nlangle=getangle_dir(x*10,y*10,dir-2,dir-1);
      if(getAngleDist(mid[0],nlangle)>mid[1]) nlangle=langle; 
    }
    if(!front || !rwall) { //right wall or front wall check
      nrangle=getangle_dir(x*10,y*10,dir,dir+1);
      if(getAngleDist(mid[0],nrangle)>mid[1]) nrangle=(!front)?langle:rangle;
    }
    if(!rwall) { // Only right wall
      nrangle=getangle_dir(x*10,y*10,dir-2,dir+1);
      if(getAngleDist(mid[0],nrangle)>mid[1]) nrangle=rangle;
    }
    
    for(var j = dir-1; j <= dir+1; ++j) {
      var k = (j+4)%4; // get proper direction
      var nx=x+getdx(k);
      var ny=y+getdy(k);
      if(!exists(nx,ny,m,w)) { // We ran off the edge of the map or hit a nonexistent block
        // Draw wall
      } else {
        if(j==dir-1) { roomq.push(nx,ny,langle,(!front)?nlangle:nrangle,k); }
        else if(j==dir) { roomq.push(nx,ny,nlangle,nrangle,k); }
        else { roomq.push(nx,ny,(!front)?nrangle:nlangle,rangle,k); }
      }
    }      
  }
}
var reversefill = function(x,y,m,w) {
  var i = x + (y*w);
  if(x<0 || x>=w || i>=m.length) return;
  if((m[i]&2)==2)
  {
    m[i]=(m[i]&(~2));
    reversefill(x+1,y,m,w);
    reversefill(x,y+1,m,w);
    reversefill(x-1,y,m,w);
    reversefill(x,y-1,m,w);
  }
}

Straddle Error
First, we push our 4 neighboring tiles, provided they exist, on to the queue, seeding them with appropriate directions that radiate outward from our starting point. Then, we start running through the queue, and do an initial check to see if we already dealt with this tile. If not, we check to make sure that the left-angle is really less than the right-angle, and then go into standard frustum culling. In order to figure out if a tile is within our view, we need to ensure that the entire tile is either to the right or to the left of our angular viewing frustum. This means that all 4 corners must have angles outside of our frustum, and they must all be on the same side. If they are not on the same side, then the cone could have passed through the center.

This is what the first two if statements do. The problem is that a tile directly behind us will also be considered straddling the angular range, because our distance function wraps at 180°. To solve this, we have a third if statement that throws away everything that is more than 90° (or $$\frac{\pi}{2}$$) from the center of our frustum. This means the maximum horizontal field-of-view is 180°. Note that this culling is independent of the algorithm, you'd be using this same logic if you were only doing simple frustum culling.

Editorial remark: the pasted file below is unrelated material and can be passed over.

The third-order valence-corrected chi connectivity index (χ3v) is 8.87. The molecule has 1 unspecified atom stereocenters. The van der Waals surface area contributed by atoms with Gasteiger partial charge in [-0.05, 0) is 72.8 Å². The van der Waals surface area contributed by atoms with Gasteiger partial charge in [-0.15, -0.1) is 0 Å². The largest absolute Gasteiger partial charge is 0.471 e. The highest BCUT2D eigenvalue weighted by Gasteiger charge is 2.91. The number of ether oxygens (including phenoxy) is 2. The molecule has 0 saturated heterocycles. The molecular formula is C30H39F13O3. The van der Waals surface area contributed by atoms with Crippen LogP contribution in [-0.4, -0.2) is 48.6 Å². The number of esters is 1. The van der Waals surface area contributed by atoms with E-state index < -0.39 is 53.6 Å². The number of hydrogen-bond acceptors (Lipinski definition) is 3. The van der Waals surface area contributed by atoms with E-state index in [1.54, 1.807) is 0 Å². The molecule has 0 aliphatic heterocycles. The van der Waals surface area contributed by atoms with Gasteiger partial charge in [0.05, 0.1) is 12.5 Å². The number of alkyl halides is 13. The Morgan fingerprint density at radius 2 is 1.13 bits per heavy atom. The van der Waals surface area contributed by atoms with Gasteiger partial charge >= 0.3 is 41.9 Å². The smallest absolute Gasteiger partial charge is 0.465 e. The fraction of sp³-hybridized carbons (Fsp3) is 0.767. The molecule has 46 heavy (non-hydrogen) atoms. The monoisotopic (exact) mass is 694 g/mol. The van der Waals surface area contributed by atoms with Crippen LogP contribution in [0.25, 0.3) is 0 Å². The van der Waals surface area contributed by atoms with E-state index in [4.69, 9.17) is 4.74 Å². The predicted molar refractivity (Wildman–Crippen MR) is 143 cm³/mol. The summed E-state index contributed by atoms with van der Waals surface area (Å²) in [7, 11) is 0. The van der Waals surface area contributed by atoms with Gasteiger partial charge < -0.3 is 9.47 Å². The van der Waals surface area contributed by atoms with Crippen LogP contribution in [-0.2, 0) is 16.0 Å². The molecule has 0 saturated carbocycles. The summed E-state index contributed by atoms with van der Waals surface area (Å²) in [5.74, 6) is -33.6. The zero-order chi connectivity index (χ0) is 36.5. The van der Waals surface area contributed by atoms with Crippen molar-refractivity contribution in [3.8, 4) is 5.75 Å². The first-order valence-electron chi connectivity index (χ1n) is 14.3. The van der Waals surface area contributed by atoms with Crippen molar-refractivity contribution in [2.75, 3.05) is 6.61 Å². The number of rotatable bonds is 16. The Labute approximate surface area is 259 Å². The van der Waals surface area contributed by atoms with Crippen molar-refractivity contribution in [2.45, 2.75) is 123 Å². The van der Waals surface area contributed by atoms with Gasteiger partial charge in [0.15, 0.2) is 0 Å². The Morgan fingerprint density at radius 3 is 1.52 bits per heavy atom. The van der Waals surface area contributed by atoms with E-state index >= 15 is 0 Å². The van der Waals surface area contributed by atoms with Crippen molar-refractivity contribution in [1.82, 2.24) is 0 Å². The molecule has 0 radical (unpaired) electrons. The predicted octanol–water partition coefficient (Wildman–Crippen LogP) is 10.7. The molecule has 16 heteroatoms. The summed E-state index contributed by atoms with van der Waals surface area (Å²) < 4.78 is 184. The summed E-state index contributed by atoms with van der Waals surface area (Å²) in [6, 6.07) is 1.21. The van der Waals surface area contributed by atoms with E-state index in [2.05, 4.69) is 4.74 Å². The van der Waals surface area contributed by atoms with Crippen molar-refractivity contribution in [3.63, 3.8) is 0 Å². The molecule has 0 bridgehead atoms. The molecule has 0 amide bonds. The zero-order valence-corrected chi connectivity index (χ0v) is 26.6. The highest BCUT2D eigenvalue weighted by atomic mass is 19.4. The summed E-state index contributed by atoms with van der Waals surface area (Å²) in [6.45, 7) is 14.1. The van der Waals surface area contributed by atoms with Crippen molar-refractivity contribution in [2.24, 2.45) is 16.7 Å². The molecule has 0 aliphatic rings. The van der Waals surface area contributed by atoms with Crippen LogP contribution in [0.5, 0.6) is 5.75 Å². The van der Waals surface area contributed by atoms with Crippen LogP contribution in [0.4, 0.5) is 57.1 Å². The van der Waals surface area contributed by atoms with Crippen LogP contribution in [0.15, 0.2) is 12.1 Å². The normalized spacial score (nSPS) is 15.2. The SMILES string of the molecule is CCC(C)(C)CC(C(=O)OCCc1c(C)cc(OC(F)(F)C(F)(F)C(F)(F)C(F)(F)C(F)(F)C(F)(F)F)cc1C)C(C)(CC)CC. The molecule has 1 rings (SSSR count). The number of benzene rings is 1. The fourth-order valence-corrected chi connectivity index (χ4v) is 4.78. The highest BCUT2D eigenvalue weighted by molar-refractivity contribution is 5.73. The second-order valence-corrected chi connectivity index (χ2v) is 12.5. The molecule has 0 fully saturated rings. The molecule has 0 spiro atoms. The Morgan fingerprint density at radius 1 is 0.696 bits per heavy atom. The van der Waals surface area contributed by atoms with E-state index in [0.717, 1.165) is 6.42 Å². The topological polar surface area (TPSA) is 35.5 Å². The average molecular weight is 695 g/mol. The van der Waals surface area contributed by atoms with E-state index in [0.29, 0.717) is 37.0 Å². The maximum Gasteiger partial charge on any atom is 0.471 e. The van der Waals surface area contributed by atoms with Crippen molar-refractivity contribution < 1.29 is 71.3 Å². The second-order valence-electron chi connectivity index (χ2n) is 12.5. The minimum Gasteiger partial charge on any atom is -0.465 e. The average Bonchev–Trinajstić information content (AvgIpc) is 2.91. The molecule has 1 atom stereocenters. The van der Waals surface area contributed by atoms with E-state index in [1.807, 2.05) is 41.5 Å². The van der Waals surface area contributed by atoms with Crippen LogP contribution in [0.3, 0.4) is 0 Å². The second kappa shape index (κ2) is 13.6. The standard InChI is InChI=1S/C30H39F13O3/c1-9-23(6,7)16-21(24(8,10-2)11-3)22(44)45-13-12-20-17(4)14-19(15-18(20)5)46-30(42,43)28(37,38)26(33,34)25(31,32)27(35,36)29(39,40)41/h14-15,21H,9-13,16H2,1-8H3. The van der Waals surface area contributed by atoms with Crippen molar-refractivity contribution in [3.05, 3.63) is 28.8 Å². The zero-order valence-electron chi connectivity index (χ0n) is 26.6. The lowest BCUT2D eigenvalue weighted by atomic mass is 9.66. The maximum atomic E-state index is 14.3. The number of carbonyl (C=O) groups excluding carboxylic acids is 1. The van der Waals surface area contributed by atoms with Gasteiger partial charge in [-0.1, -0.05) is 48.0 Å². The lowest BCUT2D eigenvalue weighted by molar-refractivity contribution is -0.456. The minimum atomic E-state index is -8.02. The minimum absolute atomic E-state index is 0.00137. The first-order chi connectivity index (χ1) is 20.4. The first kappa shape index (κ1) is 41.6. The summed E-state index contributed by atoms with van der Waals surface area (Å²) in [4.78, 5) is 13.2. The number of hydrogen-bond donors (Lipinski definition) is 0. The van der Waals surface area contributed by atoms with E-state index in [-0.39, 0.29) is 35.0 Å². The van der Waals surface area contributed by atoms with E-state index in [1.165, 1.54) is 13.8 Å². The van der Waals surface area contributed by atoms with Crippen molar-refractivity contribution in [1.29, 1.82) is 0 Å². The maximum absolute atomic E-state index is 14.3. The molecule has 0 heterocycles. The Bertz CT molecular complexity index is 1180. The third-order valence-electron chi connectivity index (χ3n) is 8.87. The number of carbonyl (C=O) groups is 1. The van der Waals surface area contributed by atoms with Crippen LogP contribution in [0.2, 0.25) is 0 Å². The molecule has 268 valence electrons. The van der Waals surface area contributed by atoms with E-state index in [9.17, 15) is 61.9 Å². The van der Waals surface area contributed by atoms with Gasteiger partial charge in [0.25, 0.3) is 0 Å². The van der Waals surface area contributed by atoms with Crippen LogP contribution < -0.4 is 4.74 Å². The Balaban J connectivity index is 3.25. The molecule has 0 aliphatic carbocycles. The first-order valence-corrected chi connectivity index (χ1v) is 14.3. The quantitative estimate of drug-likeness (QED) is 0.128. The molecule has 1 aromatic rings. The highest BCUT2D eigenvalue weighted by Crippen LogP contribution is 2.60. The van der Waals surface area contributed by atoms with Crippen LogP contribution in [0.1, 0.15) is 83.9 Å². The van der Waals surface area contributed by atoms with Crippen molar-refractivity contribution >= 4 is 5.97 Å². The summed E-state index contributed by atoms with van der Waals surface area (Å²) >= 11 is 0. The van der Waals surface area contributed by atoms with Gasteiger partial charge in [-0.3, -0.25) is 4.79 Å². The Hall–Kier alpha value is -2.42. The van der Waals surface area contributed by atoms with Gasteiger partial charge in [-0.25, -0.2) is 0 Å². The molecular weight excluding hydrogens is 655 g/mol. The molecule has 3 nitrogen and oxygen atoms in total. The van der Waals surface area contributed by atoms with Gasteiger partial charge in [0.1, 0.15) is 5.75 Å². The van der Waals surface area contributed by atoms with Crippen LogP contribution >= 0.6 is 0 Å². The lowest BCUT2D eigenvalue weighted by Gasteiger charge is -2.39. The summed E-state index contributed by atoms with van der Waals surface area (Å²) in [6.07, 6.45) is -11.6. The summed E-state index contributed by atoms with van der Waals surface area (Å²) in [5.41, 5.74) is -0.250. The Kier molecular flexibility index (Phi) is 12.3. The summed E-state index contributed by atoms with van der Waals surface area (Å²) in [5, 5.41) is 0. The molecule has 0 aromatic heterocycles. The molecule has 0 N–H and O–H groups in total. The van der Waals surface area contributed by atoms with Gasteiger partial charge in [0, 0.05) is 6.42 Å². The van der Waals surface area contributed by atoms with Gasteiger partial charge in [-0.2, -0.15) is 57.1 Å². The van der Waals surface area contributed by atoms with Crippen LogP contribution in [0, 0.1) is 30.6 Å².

Split Error
If the tile survived the culling function, we mark it as visited. It's important that we only mark a node as visited after we have decided to render it because of a very nasty edge-case that can happen during the breadth-first traversal. It's possible for a tile that is rendered on one side of a split frustum to reach a visible tile on the other side of the split, and erronously mark it as invisible, using it's own frustum. The tile actually is visible, but only to the frustum on the other side of the split.

Then, we check the appropriate corners and assign langle and rangle appropriately. The neighbors are iterated and new values passed as needed. Once this phase of the algorithm is completed, we call reversefill(), starting on the same tile we called drawmap() with. This will use the standard fill algorithm to reset the "visited" marks on the map. By doing this, we avoid having to set all 2500 nodes of a 50x50 map to 0. The algorithm is now complete.

Because this algorithm runs in $$O(n)$$ time and is exact, it is asymptotically optimal. The problem is that it is only optimal in a single-threaded sense. The breadth-first iteration technique allows us to run each individual level concurrently, but this will only reduce the worst-case complexity from $$O(mn)$$ to $$O(\max(m,n))$$. 50 is a lot better than 2500, but this is only for a very, very large room. If we're dealing with a hallway, the concurrent performance would be identical to the single-threaded performance!

Consequently, while this is useful for tight corridors, the algorithm itself isn't really that useful outside of the game's narrow domain. Once the rooms start getting large enough, you're probably better off brute-forcing most of it and using approximations. However, the algorithm is exact, which is very important for calculating Enemy Line-of-Sight. So if you're dealing with a grid-based game and need to figure out if an enemy has a direct line of sight, this technique allows you to make a precise calculation, since it only hits tiles that are visible, and no others. This gives it an advantage over naïve raytracing, which requires many rays and is prone to giving false-negatives when dealing with narrow hallways.

Unfortunately, it still breaks when you try to make it work with FoV's greater than 180°, so unless you split them up into 90° chunks, it's pretty useless for things like lighting. I'm probably not the first to come up with the algorithm, either; someone probably invented this in their garage in 1982. Oh well.